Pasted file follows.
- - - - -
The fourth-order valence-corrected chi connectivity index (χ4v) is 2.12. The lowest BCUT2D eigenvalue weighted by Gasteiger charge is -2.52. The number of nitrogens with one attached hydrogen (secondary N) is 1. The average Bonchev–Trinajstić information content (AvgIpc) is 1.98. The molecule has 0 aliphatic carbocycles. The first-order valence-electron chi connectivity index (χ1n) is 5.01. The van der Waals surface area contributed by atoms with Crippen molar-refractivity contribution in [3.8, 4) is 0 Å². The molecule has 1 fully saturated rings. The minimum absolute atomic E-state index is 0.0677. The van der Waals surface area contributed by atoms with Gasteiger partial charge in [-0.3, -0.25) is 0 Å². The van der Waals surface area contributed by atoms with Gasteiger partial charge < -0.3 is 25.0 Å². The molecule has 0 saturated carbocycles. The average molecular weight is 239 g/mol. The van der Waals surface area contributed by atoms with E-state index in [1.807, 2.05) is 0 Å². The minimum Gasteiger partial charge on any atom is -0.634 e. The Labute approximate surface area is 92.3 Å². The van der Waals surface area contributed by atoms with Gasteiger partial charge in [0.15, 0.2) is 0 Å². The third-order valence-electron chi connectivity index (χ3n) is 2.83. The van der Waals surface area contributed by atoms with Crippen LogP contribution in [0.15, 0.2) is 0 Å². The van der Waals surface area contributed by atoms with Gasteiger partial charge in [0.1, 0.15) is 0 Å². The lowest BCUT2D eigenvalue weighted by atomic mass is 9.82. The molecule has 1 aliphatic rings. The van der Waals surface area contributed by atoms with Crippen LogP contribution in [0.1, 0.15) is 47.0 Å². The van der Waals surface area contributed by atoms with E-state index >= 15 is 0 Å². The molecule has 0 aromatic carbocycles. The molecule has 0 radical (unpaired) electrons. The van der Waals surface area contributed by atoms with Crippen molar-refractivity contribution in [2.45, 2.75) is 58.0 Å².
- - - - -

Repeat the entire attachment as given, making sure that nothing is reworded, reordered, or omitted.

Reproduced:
The fourth-order valence-corrected chi connectivity index (χ4v) is 2.12. The lowest BCUT2D eigenvalue weighted by Gasteiger charge is -2.52. The number of nitrogens with one attached hydrogen (secondary N) is 1. The average Bonchev–Trinajstić information content (AvgIpc) is 1.98. The molecule has 0 aliphatic carbocycles. The first-order valence-electron chi connectivity index (χ1n) is 5.01. The van der Waals surface area contributed by atoms with Crippen molar-refractivity contribution in [3.8, 4) is 0 Å². The molecule has 1 fully saturated rings. The minimum absolute atomic E-state index is 0.0677. The van der Waals surface area contributed by atoms with Gasteiger partial charge in [-0.3, -0.25) is 0 Å². The van der Waals surface area contributed by atoms with Gasteiger partial charge < -0.3 is 25.0 Å². The molecule has 0 saturated carbocycles. The average molecular weight is 239 g/mol. The van der Waals surface area contributed by atoms with E-state index in [1.807, 2.05) is 0 Å². The minimum Gasteiger partial charge on any atom is -0.634 e. The Labute approximate surface area is 92.3 Å². The van der Waals surface area contributed by atoms with Gasteiger partial charge in [0.15, 0.2) is 0 Å². The third-order valence-electron chi connectivity index (χ3n) is 2.83. The van der Waals surface area contributed by atoms with Crippen LogP contribution in [0.15, 0.2) is 0 Å². The van der Waals surface area contributed by atoms with Gasteiger partial charge in [0.1, 0.15) is 0 Å². The lowest BCUT2D eigenvalue weighted by atomic mass is 9.82. The molecule has 1 aliphatic rings. The van der Waals surface area contributed by atoms with Crippen LogP contribution in [0.1, 0.15) is 47.0 Å². The van der Waals surface area contributed by atoms with E-state index >= 15 is 0 Å². The molecule has 0 aromatic carbocycles. The molecule has 0 radical (unpaired) electrons. The van der Waals surface area contributed by atoms with Crippen molar-refractivity contribution in [2.45, 2.75) is 58.0 Å².